Colossal Cave Road is now something to celebrate thanks to Pima County, The Regional

Transportation Authority and Southern Arizona Paving. The road’s redesign from Old Vail Middle School to Acacia Elementary have transformed Vail’s main street through its historic core and business district.  Thoughtfully designed roads are more than a means to speed from point A to point B. Safety is paramount, but thoughtful design includes much more. Landscaping, crosswalks, bus pullouts, public art, walkability, and incorporating places for residents to gather and connect are crucial to the quality of life in Vail. They are components that contribute to building a caring community with a strong sense of place.  Pima County accomplished all of the above with the Colossal Cave Road project by encouraging and facilitating partnerships. The Vail School District contributed funds to jump start the project and the Vail Preservation Society facilitated and funded public art. Now that the dust has settled and the road closures are a distant memory, it is time to celebrate!  Maybe even a little dancing in the street is in order! This project has transformed the Vail community.

Mark your calendar, put on your dancing shoes, bring your family and neighbors and join the celebration on Saturday, September 9, 2017, from 8:00 – 9:30 AM at the Shrine of Santa Rita in the Desert on the Success Drive side – look for signs. The Cienega High School Marching Band, Vail Youth Symphony, and others will provide music. The Vail Chorale, Old Vail Middle School, and Acacia Choirs will raise their voices in celebration. Plan to enjoy breakfast at Valeria’s food truck and a special commemorative cookie shaped like our new icon-the giant V for Vail created by Cienega High School Construction Tech students. The formal ceremony will be at 8:30 AM. There will be speeches, music and an opportunity to meet and thank our Pima County Supervisor Steve Christy, artists, and others who’s hard work brought this project to the finish line.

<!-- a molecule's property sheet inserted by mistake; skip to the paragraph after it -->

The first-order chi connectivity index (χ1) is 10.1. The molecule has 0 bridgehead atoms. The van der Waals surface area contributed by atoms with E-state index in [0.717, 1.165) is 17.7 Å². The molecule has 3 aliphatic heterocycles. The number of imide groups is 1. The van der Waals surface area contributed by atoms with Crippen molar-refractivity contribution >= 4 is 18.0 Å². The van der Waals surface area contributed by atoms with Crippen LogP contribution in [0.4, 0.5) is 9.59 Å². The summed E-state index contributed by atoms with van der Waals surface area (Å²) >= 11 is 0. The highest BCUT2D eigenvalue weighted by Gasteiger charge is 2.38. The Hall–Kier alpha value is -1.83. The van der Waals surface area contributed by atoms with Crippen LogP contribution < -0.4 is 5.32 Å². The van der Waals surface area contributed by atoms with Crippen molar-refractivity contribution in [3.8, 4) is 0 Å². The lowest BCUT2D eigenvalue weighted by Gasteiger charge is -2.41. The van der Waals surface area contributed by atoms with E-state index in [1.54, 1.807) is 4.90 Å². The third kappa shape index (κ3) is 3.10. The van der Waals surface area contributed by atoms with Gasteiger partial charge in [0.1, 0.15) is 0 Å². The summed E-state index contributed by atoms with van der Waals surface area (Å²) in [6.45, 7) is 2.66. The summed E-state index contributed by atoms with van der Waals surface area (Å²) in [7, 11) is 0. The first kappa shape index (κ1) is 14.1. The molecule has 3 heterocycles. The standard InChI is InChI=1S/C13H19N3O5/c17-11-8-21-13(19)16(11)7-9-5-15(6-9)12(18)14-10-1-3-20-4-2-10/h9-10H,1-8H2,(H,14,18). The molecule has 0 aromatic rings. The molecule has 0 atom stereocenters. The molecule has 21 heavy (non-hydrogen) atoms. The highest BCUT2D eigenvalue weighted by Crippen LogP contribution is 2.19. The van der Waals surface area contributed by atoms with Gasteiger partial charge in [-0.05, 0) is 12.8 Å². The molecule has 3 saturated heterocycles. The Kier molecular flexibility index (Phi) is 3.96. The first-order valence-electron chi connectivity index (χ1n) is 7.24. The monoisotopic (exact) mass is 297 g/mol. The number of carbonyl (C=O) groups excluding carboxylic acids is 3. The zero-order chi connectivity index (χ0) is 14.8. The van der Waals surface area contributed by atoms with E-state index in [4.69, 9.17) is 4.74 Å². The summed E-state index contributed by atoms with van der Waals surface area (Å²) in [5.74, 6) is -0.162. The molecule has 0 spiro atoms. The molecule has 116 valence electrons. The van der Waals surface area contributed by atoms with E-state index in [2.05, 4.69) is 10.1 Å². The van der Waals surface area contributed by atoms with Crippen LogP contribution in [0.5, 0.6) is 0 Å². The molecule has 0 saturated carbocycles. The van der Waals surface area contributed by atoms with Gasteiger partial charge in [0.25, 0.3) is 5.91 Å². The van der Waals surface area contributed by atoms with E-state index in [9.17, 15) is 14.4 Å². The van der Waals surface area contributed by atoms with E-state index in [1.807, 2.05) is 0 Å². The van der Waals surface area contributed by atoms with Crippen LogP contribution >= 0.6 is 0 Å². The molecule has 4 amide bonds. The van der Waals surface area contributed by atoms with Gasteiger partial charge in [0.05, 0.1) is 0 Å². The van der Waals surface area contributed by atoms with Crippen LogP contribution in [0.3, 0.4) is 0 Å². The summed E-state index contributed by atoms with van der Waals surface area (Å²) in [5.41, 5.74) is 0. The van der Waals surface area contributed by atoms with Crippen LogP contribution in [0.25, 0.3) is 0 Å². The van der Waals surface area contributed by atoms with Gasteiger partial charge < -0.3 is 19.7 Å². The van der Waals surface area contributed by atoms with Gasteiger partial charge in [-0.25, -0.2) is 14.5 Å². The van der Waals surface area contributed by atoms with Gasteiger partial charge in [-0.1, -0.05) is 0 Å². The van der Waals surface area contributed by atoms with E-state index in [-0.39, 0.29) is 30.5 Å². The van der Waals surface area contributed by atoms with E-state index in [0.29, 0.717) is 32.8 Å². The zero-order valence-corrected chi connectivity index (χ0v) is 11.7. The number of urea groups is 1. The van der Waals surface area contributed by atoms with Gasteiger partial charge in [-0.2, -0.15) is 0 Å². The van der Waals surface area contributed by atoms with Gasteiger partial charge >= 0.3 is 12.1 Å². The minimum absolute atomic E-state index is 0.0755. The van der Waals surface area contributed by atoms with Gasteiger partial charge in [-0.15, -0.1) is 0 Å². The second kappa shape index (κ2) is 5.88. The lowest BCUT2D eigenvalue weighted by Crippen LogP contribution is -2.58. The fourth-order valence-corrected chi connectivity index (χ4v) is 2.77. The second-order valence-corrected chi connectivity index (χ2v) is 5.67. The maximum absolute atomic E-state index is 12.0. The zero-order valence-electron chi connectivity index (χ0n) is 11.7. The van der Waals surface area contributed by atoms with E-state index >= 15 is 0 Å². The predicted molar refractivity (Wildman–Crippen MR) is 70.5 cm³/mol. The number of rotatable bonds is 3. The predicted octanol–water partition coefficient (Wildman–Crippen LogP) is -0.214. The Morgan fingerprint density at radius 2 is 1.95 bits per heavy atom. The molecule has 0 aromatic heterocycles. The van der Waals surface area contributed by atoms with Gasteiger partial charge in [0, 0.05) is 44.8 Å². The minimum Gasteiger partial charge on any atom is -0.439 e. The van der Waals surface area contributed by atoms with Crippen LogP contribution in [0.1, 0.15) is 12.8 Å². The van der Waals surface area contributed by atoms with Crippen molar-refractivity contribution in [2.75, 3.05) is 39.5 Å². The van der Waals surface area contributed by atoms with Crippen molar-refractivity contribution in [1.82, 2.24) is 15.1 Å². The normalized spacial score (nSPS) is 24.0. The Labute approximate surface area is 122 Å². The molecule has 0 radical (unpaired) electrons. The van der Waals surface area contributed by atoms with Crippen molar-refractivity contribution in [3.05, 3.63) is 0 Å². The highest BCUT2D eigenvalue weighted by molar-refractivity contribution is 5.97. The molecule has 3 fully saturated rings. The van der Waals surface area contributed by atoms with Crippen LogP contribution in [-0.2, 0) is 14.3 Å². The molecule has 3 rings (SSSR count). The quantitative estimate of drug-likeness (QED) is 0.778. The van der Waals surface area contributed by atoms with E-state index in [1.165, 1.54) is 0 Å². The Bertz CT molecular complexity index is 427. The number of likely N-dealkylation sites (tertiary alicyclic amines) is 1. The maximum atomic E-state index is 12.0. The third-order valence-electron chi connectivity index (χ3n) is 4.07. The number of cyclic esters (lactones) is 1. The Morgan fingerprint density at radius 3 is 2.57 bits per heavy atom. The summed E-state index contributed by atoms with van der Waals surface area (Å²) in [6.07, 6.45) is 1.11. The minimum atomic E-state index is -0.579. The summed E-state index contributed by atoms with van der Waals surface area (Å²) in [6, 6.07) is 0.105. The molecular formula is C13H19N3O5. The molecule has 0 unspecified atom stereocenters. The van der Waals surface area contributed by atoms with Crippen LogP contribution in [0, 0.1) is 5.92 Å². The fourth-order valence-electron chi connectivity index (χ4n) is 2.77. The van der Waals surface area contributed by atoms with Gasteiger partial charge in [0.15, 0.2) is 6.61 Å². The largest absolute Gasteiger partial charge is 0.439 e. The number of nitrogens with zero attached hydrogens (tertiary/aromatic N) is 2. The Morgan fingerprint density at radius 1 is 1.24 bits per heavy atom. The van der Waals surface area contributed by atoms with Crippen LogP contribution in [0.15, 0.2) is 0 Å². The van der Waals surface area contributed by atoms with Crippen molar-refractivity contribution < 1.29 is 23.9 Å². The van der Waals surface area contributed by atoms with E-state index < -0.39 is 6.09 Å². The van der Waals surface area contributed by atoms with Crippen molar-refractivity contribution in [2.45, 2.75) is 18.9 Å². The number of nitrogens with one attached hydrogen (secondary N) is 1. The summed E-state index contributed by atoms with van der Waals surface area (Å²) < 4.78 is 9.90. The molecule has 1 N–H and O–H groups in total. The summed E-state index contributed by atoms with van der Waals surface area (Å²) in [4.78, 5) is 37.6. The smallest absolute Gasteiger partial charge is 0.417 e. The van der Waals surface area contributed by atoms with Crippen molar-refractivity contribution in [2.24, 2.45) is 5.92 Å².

Colossal Cave Road was constructed in 1899 for the purpose of hauling copper ore from the Helvetia mines in the Santa Rita Mountains to Vail’s station where the ore was loaded onto Southern Pacific Railroad trains and transported to Globe, Arizona for processing. Its original construction included some political controversy.


Tucson’s Loss, Vail’s Gain

…Mr. Seager, general manager of the Helvetia mines, …offered to bear half the    expense of building a  fine road from Tucson to Helvetia.  After giving the supervisors ample time, and no action being taken on his proposition, a road was built to Vail’s station by the mine company. Tucson necessarily losing by the loss of freighting.

Arizona Daily Star, August 31, 1899

The Helvetia Mining Company spent $10,000 of company funds to build a wagon road to the closest rail point. The 17 mile-long Helvetia  – Vail Road led to Vail’s siding instead of Tucson. Until 2006 it was called Vail Road. Vail became the break of bulk point for mining and ranching from the Rincon’s south to the Santa Rita Mountains. Between 1895 and about 1914, Vail’s siding was a beehive of activity. Shipping charges from the busy siding more than recouped the road’s cost. The siding and ore dumps were located near where the Shrine of Santa Rita in the Desert is. In 1926 eleven Vail residents petitioned Pima County to officially accept the road and provide continuing maintenance.  Look for additional Colossal Cave Road history on the Vail Preservation Society Facebook page.  See you at the Colossal Cave Road Project Celebration on Sept. 9th!



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J.J. Lamb